DANELINKS.COM                             4/1/05







by Dana Cline




After having read Ray Cataldi's March editorial on Danelinks, I thought his statement referring to our breed having "past the point of no return," sadly, could not be more correct.

It seems these days a dog's superior virtues are somehow inarguably proven and justified simply by the amount of ribbons it has amassed.  Let me state that no one could argue that the best dogs do not always win and I am sure the reader has witnessed unbelievable mistakes in the ring. It is obvious that there is confusion about the characteristics which are essential and important in evaluating correct type.


Where might we find the reason for this? Is it in our mentoring and education process, which seems to be little more than salesmanship of a currently campaigned specials dog, or is it simply the overall state of diluting of type in our breed to the point of extreme diversity?  The sad reality today is that our Danes compete in a race among themselves for top breed rankings and struggle for higher recognition in the group ring.  It seems we have all but taken our breed completely out of the All Breed level of competition. We have produced less than a handful of multiple Best in Show winners in the last decade. While I personally feel the peer level of competition is still the most credible, this steady decline at the highest level of competition only serves to weaken the status of the Great Dane, evidently only rarely considered as being viable, true contenders by many of today's judges.  Some action must be taken to preserve and clearly identify the classic breed type and reverse this unfortunate trend.  It has taken years for the breed to regress and it will take time, patience, and serious effort to correct this situation. Lets consider some of the players in this effort.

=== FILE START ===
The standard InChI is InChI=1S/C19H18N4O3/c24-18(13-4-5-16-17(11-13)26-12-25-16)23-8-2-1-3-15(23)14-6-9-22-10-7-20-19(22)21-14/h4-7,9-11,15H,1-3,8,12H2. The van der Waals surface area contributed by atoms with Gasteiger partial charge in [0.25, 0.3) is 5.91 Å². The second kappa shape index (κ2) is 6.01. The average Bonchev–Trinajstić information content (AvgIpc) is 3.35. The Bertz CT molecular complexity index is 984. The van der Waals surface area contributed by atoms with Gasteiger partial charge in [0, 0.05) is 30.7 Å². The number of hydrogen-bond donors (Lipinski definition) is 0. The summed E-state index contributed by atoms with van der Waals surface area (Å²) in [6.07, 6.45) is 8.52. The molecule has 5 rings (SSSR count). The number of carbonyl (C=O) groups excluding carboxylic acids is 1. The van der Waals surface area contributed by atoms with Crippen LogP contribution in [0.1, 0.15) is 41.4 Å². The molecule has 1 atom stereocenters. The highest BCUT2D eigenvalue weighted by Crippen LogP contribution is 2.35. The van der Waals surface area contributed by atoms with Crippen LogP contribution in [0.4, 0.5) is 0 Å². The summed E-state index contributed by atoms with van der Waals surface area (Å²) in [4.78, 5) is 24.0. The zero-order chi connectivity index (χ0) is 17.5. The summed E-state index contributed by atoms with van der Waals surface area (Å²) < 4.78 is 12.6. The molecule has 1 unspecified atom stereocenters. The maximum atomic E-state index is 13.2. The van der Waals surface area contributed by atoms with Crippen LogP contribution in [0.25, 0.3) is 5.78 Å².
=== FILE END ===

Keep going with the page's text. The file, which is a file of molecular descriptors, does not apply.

Backers in our sport are a necessary entity, however, in far too many cases they know very little about breed specifics and find themselves being "sold a bill of goods" instead of being educated to recognize the correct dogs. This is an unfortunate circumstance that will only change if credible and dedicated breeders provide the right type of unbiased mentoring.  Imagine if we could properly educate and then channel these individuals to expend their resources in advocating the very best specimens.  This alone would have a long term, positive effect on our breed.  Do I believe that finances are the key ingredient to a successful career?  Not solely, but resources and breed knowledge would be the ideal and would strengthen our backers as well as our breeds image.


Breeders and exhibitors will be very important in this effort too, but only if we broaden our perspectives about our purposes and obligations.  In the sport of purebred dogs, I feel true greatness is only achieved by individuals who are completely well rounded. I don't feel it is necessary for me to describe in detail what I mean when I refer to well rounded, except to say that a stack of show ribbons may or may not pertain to a truly great, well rounded dog.  A complexity of the sport of dogs is the assessment of the physical appearance of its contestants as well as valuing an ability to reproduce these virtues.  We compete in a sport where too much admiration for success in the ring has come at a very high price to its most essential aspect, breeding good dogs carefully and consistently.  As a comparison, consider that a celebrated baseball player might be an all-star pitcher who couldn't hit the broad side of a barn with a bat, yet his merits as a talented thrower alone earn him heroic status.  Too much emphasis has been given to a summer of show wins as opposed to a lifetime of really important success as a quality specimen with a proven ability to produce quality progeny.  This kind of Great Dane is more valuable than one which is promoted and touted as a great specimen based on its show record alone. Breeders and exhibitors need to care enough to understand and acknowledge this fact.